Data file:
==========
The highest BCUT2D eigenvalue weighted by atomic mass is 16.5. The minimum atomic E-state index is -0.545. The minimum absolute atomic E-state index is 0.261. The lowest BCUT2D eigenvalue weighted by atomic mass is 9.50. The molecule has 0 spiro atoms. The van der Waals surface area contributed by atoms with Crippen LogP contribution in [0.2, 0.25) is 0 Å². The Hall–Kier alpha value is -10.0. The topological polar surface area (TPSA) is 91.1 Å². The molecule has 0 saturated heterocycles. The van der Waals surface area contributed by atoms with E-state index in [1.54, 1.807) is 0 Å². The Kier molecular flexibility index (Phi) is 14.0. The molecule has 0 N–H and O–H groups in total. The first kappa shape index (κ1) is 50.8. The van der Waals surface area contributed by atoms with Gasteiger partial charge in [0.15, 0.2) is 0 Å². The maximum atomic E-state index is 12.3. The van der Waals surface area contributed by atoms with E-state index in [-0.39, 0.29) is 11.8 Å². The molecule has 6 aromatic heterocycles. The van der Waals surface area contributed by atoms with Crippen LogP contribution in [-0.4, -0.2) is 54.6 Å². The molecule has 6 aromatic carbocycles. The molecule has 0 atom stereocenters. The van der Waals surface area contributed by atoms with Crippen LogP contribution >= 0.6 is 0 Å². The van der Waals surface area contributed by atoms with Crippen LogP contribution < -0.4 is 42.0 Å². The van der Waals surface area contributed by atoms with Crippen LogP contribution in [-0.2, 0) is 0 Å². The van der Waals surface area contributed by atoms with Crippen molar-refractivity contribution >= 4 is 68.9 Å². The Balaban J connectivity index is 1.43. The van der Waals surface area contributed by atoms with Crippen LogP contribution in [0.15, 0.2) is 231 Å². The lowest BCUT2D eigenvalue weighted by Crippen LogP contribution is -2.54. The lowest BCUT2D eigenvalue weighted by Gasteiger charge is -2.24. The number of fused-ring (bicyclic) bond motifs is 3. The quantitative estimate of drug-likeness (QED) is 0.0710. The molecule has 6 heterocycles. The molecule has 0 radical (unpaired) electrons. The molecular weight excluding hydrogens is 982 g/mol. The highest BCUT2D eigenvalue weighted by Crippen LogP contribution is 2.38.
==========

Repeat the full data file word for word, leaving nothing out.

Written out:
The highest BCUT2D eigenvalue weighted by atomic mass is 16.5. The minimum atomic E-state index is -0.545. The minimum absolute atomic E-state index is 0.261. The lowest BCUT2D eigenvalue weighted by atomic mass is 9.50. The molecule has 0 spiro atoms. The van der Waals surface area contributed by atoms with Crippen LogP contribution in [0.2, 0.25) is 0 Å². The Hall–Kier alpha value is -10.0. The topological polar surface area (TPSA) is 91.1 Å². The molecule has 0 saturated heterocycles. The van der Waals surface area contributed by atoms with E-state index in [1.54, 1.807) is 0 Å². The Kier molecular flexibility index (Phi) is 14.0. The molecule has 0 N–H and O–H groups in total. The first kappa shape index (κ1) is 50.8. The van der Waals surface area contributed by atoms with Gasteiger partial charge in [0.15, 0.2) is 0 Å². The maximum atomic E-state index is 12.3. The van der Waals surface area contributed by atoms with E-state index in [-0.39, 0.29) is 11.8 Å². The molecule has 6 aromatic heterocycles. The van der Waals surface area contributed by atoms with Crippen LogP contribution in [-0.4, -0.2) is 54.6 Å². The molecule has 6 aromatic carbocycles. The molecule has 0 atom stereocenters. The van der Waals surface area contributed by atoms with Crippen LogP contribution >= 0.6 is 0 Å². The van der Waals surface area contributed by atoms with Crippen LogP contribution < -0.4 is 42.0 Å². The van der Waals surface area contributed by atoms with Crippen LogP contribution in [-0.2, 0) is 0 Å². The van der Waals surface area contributed by atoms with Crippen molar-refractivity contribution >= 4 is 68.9 Å². The Balaban J connectivity index is 1.43. The van der Waals surface area contributed by atoms with Crippen LogP contribution in [0.15, 0.2) is 231 Å². The lowest BCUT2D eigenvalue weighted by Crippen LogP contribution is -2.54. The lowest BCUT2D eigenvalue weighted by Gasteiger charge is -2.24. The number of fused-ring (bicyclic) bond motifs is 3. The quantitative estimate of drug-likeness (QED) is 0.0710. The molecule has 6 heterocycles. The molecule has 0 radical (unpaired) electrons. The molecular weight excluding hydrogens is 982 g/mol. The highest BCUT2D eigenvalue weighted by Crippen LogP contribution is 2.38.